Search - Thomas Newman :: Road to Perdition [Music from the Motion Picture]

Road to Perdition [Music from the Motion Picture]
Thomas Newman
Road to Perdition [Music from the Motion Picture]
Genres: Special Interest, Pop, Soundtracks
  •  Track Listings (27) - Disc #1

Director Sam Mendes's much-anticipated follow-up to his Academy Award®-winning American Beauty found him exploring the period gangster film--but with a moral fiber and undercurrent of family tragedy familiar from his Oscar...  more »


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CD Details

All Artists: Thomas Newman
Title: Road to Perdition [Music from the Motion Picture]
Members Wishing: 0
Total Copies: 0
Label: Decca U.S.
Original Release Date: 7/12/2002
Re-Release Date: 6/25/2002
Album Type: Soundtrack
Genres: Special Interest, Pop, Soundtracks
Style: Vocal Pop
Number of Discs: 1
SwapaCD Credits: 1
UPC: 044001716720

Director Sam Mendes's much-anticipated follow-up to his Academy Award®-winning American Beauty found him exploring the period gangster film--but with a moral fiber and undercurrent of family tragedy familiar from his Oscar® triumph. As he did with Beauty, Mendes again wisely entrusts the film's music to Tom Newman, a composer with an instinctive knack for getting inside a film's characters via innovative and often orthodox methods. As many of Newman's preceding scores have been rhythmically driven and rife with improvisation-driven experimentalism, its good to hear his equally distinctive writing for orchestra largely take center stage here again. But Newman's inquisitive musical instincts can't be denied, and his melancholy string writing is leavened first with subtle uilleann pipe flourishes that echo the characters' Irish-American roots, then with savory, yet ever-restrained touches of his own ethnic-defying instrumental color and rhythmic accents. It's another moody and introspective gem, seasoned with some lively period jazz (courtesy of the Charleston Chasers, Fletcher Henderson and his Orchestra, and Chicago Rhythm Kings) and a warm, final surprise: a duet of John M. Williams's autumnal title track performed by none other than stars Tom Hanks and Paul Newman. --Jerry McCulley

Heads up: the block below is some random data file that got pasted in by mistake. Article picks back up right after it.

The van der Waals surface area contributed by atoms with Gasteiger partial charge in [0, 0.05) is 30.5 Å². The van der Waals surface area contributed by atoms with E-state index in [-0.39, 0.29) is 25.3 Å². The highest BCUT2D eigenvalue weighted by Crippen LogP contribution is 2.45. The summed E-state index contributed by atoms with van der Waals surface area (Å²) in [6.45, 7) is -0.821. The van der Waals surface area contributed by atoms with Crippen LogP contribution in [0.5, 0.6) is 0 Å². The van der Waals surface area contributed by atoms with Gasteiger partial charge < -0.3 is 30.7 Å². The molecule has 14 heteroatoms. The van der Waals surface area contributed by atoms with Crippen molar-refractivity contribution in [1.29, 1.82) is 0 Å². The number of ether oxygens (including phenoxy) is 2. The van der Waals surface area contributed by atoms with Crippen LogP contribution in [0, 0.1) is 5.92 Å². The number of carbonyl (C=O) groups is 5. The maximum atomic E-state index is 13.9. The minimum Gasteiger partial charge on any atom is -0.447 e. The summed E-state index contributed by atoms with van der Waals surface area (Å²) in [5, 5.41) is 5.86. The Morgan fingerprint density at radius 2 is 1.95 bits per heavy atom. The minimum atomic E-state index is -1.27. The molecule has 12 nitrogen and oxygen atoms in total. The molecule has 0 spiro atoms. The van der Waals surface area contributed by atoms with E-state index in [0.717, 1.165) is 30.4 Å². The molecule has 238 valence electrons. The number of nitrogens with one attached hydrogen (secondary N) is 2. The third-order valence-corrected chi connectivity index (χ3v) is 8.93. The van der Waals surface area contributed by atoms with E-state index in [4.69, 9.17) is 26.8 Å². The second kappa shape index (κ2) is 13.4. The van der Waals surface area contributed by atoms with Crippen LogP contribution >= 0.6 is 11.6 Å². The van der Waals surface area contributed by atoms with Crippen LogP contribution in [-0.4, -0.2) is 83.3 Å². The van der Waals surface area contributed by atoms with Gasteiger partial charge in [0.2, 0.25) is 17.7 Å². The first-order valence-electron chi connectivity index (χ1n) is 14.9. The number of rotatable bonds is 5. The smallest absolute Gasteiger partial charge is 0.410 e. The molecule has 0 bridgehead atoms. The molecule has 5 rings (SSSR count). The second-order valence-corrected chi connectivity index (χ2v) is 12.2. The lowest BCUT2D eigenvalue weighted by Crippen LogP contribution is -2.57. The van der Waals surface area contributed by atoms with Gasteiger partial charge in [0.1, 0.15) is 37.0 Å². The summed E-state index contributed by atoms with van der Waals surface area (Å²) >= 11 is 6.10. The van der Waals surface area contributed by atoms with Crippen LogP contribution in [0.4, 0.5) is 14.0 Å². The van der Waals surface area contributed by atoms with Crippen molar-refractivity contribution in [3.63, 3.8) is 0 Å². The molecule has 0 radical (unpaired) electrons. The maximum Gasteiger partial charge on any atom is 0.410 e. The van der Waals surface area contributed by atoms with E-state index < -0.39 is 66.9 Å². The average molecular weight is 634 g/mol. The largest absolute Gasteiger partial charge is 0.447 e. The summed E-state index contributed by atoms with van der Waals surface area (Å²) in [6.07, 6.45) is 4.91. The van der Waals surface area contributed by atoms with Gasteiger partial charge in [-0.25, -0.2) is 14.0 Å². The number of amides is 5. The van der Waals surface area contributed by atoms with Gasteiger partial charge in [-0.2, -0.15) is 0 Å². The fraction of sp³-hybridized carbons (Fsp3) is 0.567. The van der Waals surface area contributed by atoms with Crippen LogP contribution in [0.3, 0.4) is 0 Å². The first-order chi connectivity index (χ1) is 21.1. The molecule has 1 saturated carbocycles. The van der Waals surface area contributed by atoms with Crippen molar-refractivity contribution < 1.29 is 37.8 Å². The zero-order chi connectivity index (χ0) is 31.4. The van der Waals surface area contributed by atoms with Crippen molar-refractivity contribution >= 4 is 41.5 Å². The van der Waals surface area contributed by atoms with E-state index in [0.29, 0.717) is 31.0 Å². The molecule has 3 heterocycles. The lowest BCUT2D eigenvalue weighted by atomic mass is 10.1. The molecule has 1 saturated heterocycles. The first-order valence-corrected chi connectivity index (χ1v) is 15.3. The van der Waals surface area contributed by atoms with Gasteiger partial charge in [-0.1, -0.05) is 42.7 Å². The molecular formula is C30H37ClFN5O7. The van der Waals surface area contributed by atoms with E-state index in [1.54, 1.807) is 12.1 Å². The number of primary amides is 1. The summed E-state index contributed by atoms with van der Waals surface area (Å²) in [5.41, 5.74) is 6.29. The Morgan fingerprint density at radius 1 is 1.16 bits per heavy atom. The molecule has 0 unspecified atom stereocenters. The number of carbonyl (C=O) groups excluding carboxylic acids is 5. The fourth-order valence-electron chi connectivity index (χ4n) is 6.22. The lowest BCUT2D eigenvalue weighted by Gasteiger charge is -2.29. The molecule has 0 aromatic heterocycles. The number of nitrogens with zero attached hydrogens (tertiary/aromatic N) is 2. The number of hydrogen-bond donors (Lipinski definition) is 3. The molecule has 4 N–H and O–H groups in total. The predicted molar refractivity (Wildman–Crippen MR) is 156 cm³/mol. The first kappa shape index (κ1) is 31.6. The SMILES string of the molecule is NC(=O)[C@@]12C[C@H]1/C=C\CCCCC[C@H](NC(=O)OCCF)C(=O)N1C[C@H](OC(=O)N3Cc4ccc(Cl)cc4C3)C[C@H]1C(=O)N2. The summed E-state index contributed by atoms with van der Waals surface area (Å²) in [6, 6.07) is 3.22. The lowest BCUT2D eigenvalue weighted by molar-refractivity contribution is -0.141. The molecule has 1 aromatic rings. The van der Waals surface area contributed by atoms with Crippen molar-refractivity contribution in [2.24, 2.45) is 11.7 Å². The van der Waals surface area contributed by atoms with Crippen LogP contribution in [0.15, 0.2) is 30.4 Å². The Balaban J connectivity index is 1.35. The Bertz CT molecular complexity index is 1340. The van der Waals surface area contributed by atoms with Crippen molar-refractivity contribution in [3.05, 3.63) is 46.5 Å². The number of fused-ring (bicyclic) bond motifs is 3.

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CD Reviews

What a Way to Relive the Movie
Michael Crane | Orland Park, IL USA | 08/10/2002
(5 out of 5 stars)

"No doubt about it, Thomas Newman is one hell of a composer. And this soundtrack proves just that. I had seen the movie and absolutely loved it from start to finish, and I remembered the music really standing out to me. It was dark, haunting, and touching, all at the same time. So, I decided to get the soundtrack, and I am glad I did.It really is like reliving the movie. I really enjoyed listening to the movie score. It's breathtaking and amazing. It can be soft, dark, haunting, and beautiful. The music really is something to hear. I especially enjoy the piano playing that takes place on this score. (I don't care too much for the actual jazz songs and so on, I just listen to the score.)I really enjoy all of the tracks, but the ones that stand out to me the most are "Rock Island, 1931," "Murder," "Blood Dog," "Grave Drive," "Road to Chicago," "Ghosts," "Lexington Hotel, Room 1432," "Road to Perdition," and the "Perdition" piano duet performed by Tom Hanks and Paul Newman. But the other ones that I did not list are very amazing as well.If you love the movie and you love a great movie score, "Road to Perdition" is the one for you. In the tradtion of "Unbreakable" and "Insomnia," this score gives you different moods, like happiness, dread, fear, danger, sadness, anger, and redemption. A great purchase, if you ask me."
Classic Newman, with a twist of Horner on acid.
Andrew P. Alderete | Philadelphia, PA United States | 06/27/2002